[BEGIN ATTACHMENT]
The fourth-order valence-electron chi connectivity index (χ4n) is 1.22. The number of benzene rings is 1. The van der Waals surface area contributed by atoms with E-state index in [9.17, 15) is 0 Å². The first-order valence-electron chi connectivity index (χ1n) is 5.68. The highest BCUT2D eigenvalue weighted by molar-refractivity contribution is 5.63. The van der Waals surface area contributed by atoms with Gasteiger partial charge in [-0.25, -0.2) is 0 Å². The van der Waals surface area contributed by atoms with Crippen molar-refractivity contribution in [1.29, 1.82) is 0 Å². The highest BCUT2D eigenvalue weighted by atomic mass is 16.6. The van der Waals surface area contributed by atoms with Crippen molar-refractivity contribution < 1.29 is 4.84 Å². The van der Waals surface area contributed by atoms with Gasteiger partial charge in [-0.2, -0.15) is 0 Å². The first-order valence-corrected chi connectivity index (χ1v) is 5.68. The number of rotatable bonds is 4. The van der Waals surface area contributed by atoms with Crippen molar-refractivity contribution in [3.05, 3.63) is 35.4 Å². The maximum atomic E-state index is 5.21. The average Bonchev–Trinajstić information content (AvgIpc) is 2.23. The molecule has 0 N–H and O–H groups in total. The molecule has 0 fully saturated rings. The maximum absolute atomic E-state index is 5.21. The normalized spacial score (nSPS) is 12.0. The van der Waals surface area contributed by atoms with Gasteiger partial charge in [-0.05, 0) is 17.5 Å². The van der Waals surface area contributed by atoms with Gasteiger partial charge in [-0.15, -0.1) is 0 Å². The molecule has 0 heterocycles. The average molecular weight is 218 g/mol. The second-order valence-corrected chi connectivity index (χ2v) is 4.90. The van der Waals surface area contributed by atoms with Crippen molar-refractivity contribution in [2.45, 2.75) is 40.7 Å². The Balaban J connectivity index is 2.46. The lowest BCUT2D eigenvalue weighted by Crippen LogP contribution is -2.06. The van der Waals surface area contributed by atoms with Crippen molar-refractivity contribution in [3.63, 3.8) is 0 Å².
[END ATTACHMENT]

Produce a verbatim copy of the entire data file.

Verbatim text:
The fourth-order valence-electron chi connectivity index (χ4n) is 1.22. The number of benzene rings is 1. The van der Waals surface area contributed by atoms with E-state index in [9.17, 15) is 0 Å². The first-order valence-electron chi connectivity index (χ1n) is 5.68. The highest BCUT2D eigenvalue weighted by molar-refractivity contribution is 5.63. The van der Waals surface area contributed by atoms with Gasteiger partial charge in [-0.25, -0.2) is 0 Å². The van der Waals surface area contributed by atoms with Crippen molar-refractivity contribution in [1.29, 1.82) is 0 Å². The highest BCUT2D eigenvalue weighted by atomic mass is 16.6. The van der Waals surface area contributed by atoms with Crippen molar-refractivity contribution < 1.29 is 4.84 Å². The van der Waals surface area contributed by atoms with Gasteiger partial charge in [-0.2, -0.15) is 0 Å². The first-order valence-corrected chi connectivity index (χ1v) is 5.68. The number of rotatable bonds is 4. The van der Waals surface area contributed by atoms with Crippen molar-refractivity contribution in [3.05, 3.63) is 35.4 Å². The maximum atomic E-state index is 5.21. The average Bonchev–Trinajstić information content (AvgIpc) is 2.23. The molecule has 0 N–H and O–H groups in total. The molecule has 0 fully saturated rings. The maximum absolute atomic E-state index is 5.21. The normalized spacial score (nSPS) is 12.0. The van der Waals surface area contributed by atoms with Gasteiger partial charge in [-0.05, 0) is 17.5 Å². The van der Waals surface area contributed by atoms with Gasteiger partial charge in [-0.15, -0.1) is 0 Å². The molecule has 0 heterocycles. The average molecular weight is 218 g/mol. The second-order valence-corrected chi connectivity index (χ2v) is 4.90. The van der Waals surface area contributed by atoms with Crippen molar-refractivity contribution in [2.45, 2.75) is 40.7 Å². The Balaban J connectivity index is 2.46. The lowest BCUT2D eigenvalue weighted by Crippen LogP contribution is -2.06. The van der Waals surface area contributed by atoms with Crippen molar-refractivity contribution in [3.63, 3.8) is 0 Å².